Infections acquired in clinical environments are known as Hospital Acquired Infections or HAI; Risk is increased when very sick animals require more intensive treatment; Many HAI-causing bacteria are resistant to antibiotics; The single most important way to reduce HAIs is improved hygiene practices for healthcare workers; MRSA appears in dogs and cats usually as wound infections, urinary tract infections, pneumonia, sepsis and endocarditis; It is thought that humans are the most likely source of veterinary infections; It is unlikely that HAIs will ever be eradicated.

Infections acquired in clinical areas (usually called Hospital Acquired Infections or HAIs) have been a major problem in human healthcare for many years. Generally, they are found most often to affect patients in Intensive Care, and it is strongly suspected that there is a similar associated risk in veterinary medicine. In particular, risk of infection is more likely when extremely sick animals require more intensive treatment and use of devices such as urinary and intravenous catheters, longer hospitalisation or intensive care practices and use of antimicrobial and immunosuppressive drugs. It is unknown what the incidence of HAI in veterinary medicine is, but it certainly appears to be increasing.

Common human HAIs include blood stream infections (septicaemia), urinary tract infections, surgical wound infections, infectious diarrhoea and pneumonia and are seen also in the veterinary field with the addition of joint infections and occasionally body cavity infections. Pneumonia seems to occur less frequently compared to humans, probably because few veterinary patients undergo long-term ventilation.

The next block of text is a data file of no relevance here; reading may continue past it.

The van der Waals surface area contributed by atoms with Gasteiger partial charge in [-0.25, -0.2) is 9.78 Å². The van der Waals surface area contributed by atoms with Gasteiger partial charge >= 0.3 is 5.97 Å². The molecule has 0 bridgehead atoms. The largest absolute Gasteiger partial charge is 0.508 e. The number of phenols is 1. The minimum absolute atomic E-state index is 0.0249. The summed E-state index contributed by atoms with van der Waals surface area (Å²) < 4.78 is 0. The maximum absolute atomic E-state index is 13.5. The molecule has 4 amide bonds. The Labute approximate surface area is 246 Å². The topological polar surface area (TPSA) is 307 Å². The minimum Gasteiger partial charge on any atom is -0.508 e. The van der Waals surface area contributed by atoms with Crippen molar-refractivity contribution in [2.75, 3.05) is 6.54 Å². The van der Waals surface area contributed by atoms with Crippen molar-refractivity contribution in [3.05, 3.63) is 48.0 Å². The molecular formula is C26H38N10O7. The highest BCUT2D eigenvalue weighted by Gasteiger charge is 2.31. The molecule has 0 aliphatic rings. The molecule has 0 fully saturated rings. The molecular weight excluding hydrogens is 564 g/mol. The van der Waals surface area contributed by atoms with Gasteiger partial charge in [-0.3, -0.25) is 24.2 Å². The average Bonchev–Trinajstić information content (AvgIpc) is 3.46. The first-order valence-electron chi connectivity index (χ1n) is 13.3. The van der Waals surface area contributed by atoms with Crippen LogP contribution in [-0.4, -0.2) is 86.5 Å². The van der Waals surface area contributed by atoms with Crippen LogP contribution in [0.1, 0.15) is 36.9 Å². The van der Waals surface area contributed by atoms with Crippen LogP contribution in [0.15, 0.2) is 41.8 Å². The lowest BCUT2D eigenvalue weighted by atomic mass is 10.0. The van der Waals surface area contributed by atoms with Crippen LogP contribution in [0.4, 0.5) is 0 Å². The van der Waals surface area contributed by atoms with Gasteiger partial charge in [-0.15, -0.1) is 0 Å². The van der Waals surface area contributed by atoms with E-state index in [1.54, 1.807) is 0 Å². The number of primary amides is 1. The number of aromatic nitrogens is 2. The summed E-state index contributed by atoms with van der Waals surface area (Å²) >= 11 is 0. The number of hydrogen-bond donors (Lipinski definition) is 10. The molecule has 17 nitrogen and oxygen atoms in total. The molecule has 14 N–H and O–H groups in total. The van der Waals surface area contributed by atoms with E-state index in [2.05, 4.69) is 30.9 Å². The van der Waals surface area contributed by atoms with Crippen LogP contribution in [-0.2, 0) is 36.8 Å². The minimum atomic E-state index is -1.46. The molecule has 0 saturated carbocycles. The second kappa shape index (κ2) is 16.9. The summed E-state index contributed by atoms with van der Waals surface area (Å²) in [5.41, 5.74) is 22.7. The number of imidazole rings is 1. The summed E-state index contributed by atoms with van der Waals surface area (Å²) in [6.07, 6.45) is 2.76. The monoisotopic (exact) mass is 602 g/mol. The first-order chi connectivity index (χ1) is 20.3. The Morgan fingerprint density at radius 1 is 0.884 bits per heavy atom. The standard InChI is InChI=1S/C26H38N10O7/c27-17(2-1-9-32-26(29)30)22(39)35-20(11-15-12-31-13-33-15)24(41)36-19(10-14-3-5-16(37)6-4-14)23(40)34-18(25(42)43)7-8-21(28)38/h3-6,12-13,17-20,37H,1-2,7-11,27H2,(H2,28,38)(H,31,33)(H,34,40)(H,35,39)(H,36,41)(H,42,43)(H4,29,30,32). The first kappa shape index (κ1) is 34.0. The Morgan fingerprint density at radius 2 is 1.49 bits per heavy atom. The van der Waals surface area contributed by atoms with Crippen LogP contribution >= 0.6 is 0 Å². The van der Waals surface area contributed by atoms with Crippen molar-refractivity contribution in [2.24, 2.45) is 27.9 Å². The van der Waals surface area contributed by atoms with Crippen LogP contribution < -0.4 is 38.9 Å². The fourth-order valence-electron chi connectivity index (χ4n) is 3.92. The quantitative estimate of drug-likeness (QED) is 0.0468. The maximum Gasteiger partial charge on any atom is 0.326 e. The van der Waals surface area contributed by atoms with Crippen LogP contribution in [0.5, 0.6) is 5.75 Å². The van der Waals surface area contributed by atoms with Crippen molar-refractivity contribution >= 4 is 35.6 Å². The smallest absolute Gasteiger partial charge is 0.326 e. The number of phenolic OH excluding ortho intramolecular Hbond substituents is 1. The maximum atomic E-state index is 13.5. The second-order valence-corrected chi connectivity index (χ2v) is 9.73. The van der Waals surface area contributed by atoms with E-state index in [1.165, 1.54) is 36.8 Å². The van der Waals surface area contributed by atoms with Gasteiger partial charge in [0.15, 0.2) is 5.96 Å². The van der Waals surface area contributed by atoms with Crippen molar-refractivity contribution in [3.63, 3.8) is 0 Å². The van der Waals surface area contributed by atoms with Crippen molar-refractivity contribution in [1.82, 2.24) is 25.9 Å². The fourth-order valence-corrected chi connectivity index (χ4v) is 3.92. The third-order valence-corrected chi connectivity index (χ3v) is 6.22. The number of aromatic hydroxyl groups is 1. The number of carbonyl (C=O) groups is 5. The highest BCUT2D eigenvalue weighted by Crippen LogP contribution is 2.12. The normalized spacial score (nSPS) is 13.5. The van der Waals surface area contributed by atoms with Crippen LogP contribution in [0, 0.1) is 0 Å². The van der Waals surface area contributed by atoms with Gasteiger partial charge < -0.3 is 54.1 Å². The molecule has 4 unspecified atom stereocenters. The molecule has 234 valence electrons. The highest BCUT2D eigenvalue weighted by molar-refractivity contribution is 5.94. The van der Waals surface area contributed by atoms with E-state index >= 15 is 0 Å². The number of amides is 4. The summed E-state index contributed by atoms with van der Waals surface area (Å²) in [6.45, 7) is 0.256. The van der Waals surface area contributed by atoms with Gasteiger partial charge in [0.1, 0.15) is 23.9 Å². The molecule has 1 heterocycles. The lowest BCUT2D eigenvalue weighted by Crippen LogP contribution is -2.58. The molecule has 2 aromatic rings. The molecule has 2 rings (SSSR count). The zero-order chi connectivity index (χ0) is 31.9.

Many of the bacteria that cause HAI are resistant to a range of antibiotics and include Meticillin-resistant Staphylococcus aureus (MRSA), multi drug-resistant E. coli and Vancomycin-resistant enterococcus. Although Pseudomonas can also be a problem it is inherently resistance to many antibiotics and has been known to be a problem for much longer. These infections are difficult and expensive to treat and are likely to be a risk to veterinary staff attending infected patients as well as to other patients.

The best measures for controlling HAIs have been a cause of great debate. The approach taken in some countries (e.g. the Netherlands) where MRSA rates in human hospitals have been kept to a minimum by aggressive screening of all healthcare staff and patients is impractical in the UK where MRSA is thought to be endemic in hospitals. Here, despite huge amounts of money spent on reducing the incidence of HAIs, the approaches that seem best are simple and inexpensive to implement. The most important intervention is improving the hygiene practices of health care workers. In veterinary medicine we have always been aware of biosecurity, but until recently there has been little focus on general clinic and personal hygiene for routine cases because these were considered non-infectious. However, a change in the profession’s awareness of veterinary hospital acquired infections and how they can be minimised has been prompted by public and professional concerns.